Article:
Published December 21, 2006
Each year, I promise myself I’m going to overcome my anxieties about Christmas, but then, like a steam roller, the dread flattens me.
First, there are so many pressing obligations: cards to write, presents to wrap, cookies to bake and house to clean, tra la la!
For me, the dread also comes from dwelling on memories of perfect Christmases past, and fretting because the current Christmas will never match up to them.
In my memory, there we all are, gathered around the festively decorated table: my loving parents, my sweet sister, my dear cousins, and my wonderful aunts and uncles.
Oh, how we laughed, played games, ate cookies, and had fun! Oh, how perfect it all was!
Well, not entirely. In truth, my mother was exhausted from all the cooking, my sister and I were squabbling over the toys, the cousins were taking more than their share of the biscotti and the aunts were yelling at the kids.
So, in truth, my childhood Christmases were far from perfect, because they were peopled by human beings, who always fall short of Norman Rockwell portraits of familial bliss.
Still, in my heart of hearts, I believe there was once a perfect Christmas.
It was a day when no cards were sent, no presents were wrapped, no tables were laden with food and there were no expectations at all.
The perfect Christmas happened only once, when Jesus was born in the stable with the animals peering curiously into the manger, wondering perhaps why the baby was snuggled in the hay they usually munched on.
The perfect Christmas feast was enjoyed by the baby who nuzzled at Mary’s breast. The perfect songs were sung by the host of heavenly angels, who hit each note with breathtaking precision.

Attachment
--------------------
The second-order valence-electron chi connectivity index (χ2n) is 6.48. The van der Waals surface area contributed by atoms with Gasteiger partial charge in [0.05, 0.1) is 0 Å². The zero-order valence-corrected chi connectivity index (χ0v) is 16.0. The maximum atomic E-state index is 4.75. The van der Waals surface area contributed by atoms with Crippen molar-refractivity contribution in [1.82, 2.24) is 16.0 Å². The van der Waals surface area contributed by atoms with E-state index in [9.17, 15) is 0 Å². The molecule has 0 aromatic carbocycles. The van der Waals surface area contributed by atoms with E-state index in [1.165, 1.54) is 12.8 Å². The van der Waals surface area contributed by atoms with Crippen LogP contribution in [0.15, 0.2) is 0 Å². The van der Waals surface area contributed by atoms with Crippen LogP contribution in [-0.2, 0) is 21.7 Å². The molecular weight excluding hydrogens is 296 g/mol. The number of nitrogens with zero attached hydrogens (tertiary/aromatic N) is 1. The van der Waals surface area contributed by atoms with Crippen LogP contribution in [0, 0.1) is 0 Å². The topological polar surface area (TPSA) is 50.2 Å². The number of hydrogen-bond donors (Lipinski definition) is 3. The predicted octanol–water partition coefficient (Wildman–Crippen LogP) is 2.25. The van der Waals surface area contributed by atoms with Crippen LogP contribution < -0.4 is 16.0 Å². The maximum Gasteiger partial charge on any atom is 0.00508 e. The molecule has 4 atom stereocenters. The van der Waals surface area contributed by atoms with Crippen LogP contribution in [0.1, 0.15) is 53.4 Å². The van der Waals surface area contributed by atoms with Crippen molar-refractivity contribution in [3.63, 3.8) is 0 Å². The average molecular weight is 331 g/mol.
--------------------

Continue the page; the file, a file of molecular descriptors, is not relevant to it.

And the perfect Christmas present was the baby Himself.
What made the first Christmas so perfect was that it centered on a miracle. God wanted to give a human face to His love, and that face was the simple, innocent visage of the tiny baby, who was called the “Light of the World.”
All these years later, Christmas remains a shining reminder of that love.
Strangely, though, many who celebrate this day have no concern with the babe in the manger.
Some folks say they believe in God, but define Him as an impersonal, distant force, and certainly not someone who cares about human beings in any way.
And these people may find themselves decking the halls and giving out presents, even though what they are celebrating is a purely secular version of Christmas.
I would love to assure them that God is a lover, not an impersonal force, and He created the world out of love. And like all lovers, He enjoys cherishing His beloved.
Christmas, I would say, was God’s way of sending a love letter to the world: “For God so loved the world, as to give his only begotten Son; that whosoever believeth in him, may not perish, but may have life everlasting” (John 3:16).
But whom did God address the letter to? Whom did he want to save from perishing?
It may surprise the smug and self-congratulatory among us to hear this, but we are all God’s beloved, and that includes sinners and saints, believers and non-believers.
Jesus died for everyone, even people who today don’t acknowledge Him.
Catholics express their love for Jesus on Christmas Day by receiving the Eucharist. During Mass, Jesus becomes present in a miraculous way on the altar, just as he took flesh and entered the world on that perfect Christmas long ago.
We are made of flesh and blood, and, like Jesus, we enjoy things that taste, feel and sound good. So, Christmas is definitely a time to feast on cookies, sip eggnog and sing carols.
These joys are all part of the giant love story that is Christmas.
And Christmas is also a time to give love and hospitality to those who don’t believe in Jesus, and who may not realize the deep holiness of the day they are celebrating.
Perhaps, through the love we offer them, they may glimpse the real Lover.
This year, I am trying to keep my heart focused on that perfect Christmas long ago, when the Light of lights entered the world.
The cards still must be sent and the cookies baked, and I may still find myself fretting over the to-do lists. But the greatest gift I can give to family and friends is to trust in the love of Jesus Christ.
It is this truth that will set us all free. Merry Christmas!
Artwork in the print edition, “Our Lady of the Wilderness” by Jef Murray (www.jefmurray.com). Readers may e-mail Lorraine Murray at email@example.com.